Tradition—Tennessee Lives and Legacies

SEP 26TH - DEC 5TH, 2010

Tradition—Tennessee Lives and Legacies highlights the state’s folk heritage through profiles of 25 subjects across Tennessee who preserve arts and culture distinctive to their families, communities, or places. The exhibition will be on view at the Hunter from September 26 through December 5 in the Museum's lobby hallway gallery.

The exhibition evolved from a book which is a collaboration between Dr. Robert Cogswell, Director of the Tennessee Arts Commission Folklife Program, and Nashville photographer Dean Dixon. Cogswell drew on his 25 years of fieldwork experience with Tennessee folk culture to select subjects for the project, and Dixon photographed them over a period of a year and a half. Books are available for purchase after Oct. 15, 2010 from Tennesseans for the Arts. Tradition is organized by the Tennessee Arts Commission, with support from the Hunter Museum of American Art. After the Hunter show, the exhibition will travel throughout the state for three years to a variety of venues.

The exhibition and book testify to the strength and diversity of Tennessee’s grassroots cultural life, and to the importance of everyday people who continue to sustain its art forms and practices through their mastery and dedication. The subjects—most individuals, but a few pairs and trios of people—represent different parts of Tennessee, different ethnicities, and different cultural specialties—from music and crafts to cooking and marble-playing. Dixon’s photographs capture the personalities of these interesting and mostly unsung people in settings significant to them.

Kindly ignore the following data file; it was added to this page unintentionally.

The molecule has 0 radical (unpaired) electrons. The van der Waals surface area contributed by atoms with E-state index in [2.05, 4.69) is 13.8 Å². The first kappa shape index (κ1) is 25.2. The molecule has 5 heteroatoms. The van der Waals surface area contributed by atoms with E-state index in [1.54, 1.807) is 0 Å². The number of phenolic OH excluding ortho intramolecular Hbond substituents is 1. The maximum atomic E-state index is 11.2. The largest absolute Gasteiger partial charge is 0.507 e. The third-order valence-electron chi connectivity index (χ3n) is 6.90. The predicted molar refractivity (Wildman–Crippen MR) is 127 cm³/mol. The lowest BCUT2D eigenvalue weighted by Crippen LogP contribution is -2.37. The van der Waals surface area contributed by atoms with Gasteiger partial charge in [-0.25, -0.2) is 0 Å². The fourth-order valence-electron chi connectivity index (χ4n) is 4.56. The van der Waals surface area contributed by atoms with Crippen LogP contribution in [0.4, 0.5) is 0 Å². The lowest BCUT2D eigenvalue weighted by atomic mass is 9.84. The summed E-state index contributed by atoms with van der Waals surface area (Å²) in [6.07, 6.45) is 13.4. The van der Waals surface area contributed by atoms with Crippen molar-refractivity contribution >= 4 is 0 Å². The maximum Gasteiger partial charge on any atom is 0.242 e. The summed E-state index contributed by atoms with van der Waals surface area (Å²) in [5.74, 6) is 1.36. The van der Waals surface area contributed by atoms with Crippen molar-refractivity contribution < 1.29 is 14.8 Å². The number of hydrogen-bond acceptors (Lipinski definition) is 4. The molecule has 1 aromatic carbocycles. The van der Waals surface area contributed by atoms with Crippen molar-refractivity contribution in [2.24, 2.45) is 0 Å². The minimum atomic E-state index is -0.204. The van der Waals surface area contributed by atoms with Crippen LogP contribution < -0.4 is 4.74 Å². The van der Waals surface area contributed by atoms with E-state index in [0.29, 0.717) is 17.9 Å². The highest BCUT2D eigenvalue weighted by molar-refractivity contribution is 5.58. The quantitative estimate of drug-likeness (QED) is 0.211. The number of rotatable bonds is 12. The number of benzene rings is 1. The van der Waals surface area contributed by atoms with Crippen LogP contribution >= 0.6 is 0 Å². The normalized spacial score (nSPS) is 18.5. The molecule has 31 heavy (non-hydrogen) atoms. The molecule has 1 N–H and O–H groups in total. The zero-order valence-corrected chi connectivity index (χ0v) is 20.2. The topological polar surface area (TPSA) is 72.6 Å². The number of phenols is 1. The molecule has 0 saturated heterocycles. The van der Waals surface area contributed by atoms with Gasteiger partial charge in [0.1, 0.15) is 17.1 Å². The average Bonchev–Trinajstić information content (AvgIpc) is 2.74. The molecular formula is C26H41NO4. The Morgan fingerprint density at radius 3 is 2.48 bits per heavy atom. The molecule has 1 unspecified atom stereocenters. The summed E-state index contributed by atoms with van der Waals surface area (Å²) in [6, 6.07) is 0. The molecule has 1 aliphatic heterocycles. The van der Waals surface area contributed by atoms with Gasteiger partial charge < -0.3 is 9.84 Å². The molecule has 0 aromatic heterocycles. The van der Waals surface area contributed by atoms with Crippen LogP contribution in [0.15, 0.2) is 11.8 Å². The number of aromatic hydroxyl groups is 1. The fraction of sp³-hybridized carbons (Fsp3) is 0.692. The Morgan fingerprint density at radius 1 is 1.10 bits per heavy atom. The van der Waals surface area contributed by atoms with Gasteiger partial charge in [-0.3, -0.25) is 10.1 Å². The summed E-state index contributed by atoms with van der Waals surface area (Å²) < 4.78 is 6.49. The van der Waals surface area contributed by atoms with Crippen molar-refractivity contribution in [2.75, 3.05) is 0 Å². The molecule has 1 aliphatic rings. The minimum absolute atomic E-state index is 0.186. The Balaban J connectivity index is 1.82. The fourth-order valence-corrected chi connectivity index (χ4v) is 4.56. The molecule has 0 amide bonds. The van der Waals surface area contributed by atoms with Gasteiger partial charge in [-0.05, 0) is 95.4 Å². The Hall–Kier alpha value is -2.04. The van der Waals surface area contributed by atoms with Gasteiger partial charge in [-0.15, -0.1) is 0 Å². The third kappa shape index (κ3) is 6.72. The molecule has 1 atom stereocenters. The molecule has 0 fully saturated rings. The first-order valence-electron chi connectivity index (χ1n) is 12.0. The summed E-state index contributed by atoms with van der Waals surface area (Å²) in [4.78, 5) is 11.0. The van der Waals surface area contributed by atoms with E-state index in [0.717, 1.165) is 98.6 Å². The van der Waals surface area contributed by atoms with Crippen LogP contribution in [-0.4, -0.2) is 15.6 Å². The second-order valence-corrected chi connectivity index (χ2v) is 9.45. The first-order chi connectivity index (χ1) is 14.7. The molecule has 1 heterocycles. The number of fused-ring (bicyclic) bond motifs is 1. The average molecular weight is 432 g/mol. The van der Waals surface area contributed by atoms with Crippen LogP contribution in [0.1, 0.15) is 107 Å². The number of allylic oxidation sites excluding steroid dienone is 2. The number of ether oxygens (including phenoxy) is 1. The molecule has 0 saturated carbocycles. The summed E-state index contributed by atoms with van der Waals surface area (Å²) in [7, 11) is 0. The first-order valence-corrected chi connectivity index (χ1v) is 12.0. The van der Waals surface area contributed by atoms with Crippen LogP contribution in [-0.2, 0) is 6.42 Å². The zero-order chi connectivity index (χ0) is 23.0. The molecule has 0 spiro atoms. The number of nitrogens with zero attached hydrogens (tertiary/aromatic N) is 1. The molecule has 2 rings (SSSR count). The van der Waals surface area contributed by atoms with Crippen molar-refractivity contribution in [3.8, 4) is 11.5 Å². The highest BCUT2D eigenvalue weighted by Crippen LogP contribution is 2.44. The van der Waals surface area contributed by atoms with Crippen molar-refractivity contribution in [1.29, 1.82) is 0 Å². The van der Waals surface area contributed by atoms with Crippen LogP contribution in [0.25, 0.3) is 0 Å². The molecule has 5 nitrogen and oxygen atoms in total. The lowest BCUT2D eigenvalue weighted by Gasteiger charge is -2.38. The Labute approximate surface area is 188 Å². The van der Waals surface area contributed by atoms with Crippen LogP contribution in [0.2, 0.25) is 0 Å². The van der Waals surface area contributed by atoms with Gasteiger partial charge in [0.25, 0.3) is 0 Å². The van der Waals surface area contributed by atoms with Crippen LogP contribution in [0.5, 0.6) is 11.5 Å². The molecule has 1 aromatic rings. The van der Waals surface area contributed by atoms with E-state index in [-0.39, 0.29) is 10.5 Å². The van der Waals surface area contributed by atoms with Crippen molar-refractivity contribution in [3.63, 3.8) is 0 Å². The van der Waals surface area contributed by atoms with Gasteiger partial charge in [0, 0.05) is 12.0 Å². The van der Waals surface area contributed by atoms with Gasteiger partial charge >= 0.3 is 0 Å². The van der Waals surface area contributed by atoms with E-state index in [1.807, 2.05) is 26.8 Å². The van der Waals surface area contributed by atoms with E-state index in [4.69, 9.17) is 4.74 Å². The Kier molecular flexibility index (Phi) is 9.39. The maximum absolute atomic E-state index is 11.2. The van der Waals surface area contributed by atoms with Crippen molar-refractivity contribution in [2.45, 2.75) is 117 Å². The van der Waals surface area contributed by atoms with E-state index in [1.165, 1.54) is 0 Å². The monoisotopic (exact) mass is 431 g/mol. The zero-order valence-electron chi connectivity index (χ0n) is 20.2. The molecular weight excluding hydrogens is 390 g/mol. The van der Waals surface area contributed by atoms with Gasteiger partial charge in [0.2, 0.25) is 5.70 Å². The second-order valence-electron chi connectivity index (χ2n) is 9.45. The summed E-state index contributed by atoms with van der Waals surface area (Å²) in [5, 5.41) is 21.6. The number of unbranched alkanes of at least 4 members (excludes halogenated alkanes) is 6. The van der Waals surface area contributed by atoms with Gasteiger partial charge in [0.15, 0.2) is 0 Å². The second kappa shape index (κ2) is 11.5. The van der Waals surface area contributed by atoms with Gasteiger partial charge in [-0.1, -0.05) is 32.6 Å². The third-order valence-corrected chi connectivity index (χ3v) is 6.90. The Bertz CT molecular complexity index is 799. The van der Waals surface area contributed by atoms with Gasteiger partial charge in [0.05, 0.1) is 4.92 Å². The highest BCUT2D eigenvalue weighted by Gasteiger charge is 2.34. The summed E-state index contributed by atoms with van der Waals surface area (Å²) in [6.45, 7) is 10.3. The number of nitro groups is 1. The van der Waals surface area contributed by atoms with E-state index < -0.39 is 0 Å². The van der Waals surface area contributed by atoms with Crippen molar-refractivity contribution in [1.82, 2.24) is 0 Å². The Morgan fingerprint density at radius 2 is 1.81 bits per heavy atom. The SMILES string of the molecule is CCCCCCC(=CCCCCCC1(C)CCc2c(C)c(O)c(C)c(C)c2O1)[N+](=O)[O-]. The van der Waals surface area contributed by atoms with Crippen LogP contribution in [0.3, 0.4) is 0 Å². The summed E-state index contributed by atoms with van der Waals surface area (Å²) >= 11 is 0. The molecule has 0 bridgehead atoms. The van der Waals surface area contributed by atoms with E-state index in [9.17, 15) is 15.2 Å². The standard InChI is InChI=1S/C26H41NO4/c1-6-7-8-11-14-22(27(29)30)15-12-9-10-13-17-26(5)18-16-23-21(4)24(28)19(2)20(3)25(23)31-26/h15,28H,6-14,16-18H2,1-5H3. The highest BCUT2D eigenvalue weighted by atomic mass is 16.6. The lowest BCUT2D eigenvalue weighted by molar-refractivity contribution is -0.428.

For example, Charlie Acuff shined in the shadow of his famous cousin Roy by staying in the Knoxville area and becoming its best-loved old-time fiddler. He balanced his constant playing at shows and dances with a long work career in Alcoa. He’s kept the old local tunes alive, along with stories and recollections about them, and his warm personality has drawn friends and fans as well as new players to the fiddle.

A native of Michoacán, Mexico, Celia Garduño came to Chattanooga in 1998. Like many Latino immigrants in Tennessee, Celia still practices the traditional arts of her home region. Celia learned the art of Mexican needlework from her mother, beginning with the easier punto de cruz (cross-stitch embroidery) and crochet, then mastering the delicate deshilado (openwork).

Brothers Junior and Malcom Strong, who live near Moss in Clay County, are serious adult players of traditional marble games and makers of flint marbles. They grew up learning the skills and strategies of Rolley Hole on a packed-dirt yard outside their mother’s general store, mastering several old ways of hand-grinding the game pieces.

Tradition speaks to the reality, dignity, and vibrancy of Tennessee folklife in ways not often represented in our institutional culture or mainstream arts circles.

Jean Horner, Fiddle, Collection Tennessee State Museum, 1996.91